I know even less about astronomy than I do about geology. But here and there, I pick up tidbits of information, reading an article in National Geographic, flipping through a book, or, quite honestly just using Google at times!
Last night was a "Supermoon," occurring as the full moon coincided with the closest the moon has been to earth since 1948. (Yup, I Googled that. Not very scientific of me!) Basically, the supermoon gave me a chance to try out some lunar photography (new to me) and check out some maps of the surface of the moon. At least I used a book for that!
In the photo above, the lunar crater Tycho can be seen in the lower right. The darker areas are "seas," called maria. The largest sea on the Moon is on the western (left) half, called Oceanus Procellarum. The two most obvious craters within this area are Copernicus, which is slightly larger, and Kepler, to the lower left of Copernicus. The round, dark sea in the upper center portion of this photo is Mare Serenitatis; below it to the right is Mare Tranquillitatis.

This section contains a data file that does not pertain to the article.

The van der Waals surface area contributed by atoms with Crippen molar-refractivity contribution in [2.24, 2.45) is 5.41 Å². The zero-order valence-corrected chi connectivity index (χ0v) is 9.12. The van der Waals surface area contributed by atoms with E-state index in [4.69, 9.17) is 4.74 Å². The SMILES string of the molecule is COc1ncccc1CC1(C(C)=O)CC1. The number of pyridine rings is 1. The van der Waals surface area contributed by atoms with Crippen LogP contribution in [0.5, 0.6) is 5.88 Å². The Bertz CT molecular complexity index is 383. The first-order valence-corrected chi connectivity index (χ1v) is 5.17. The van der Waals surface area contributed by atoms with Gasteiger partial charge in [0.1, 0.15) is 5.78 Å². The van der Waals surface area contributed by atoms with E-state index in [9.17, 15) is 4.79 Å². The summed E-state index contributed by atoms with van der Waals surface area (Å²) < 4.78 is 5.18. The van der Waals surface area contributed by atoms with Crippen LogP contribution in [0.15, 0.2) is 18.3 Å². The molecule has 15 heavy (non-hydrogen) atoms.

The moon is an obvious target for the neophyte astronomer; no telescope is necessary, as even a pair of binoculars will reveal many details of the moon's surface. Give it a look, and see if you can identify a few lunar landscape features.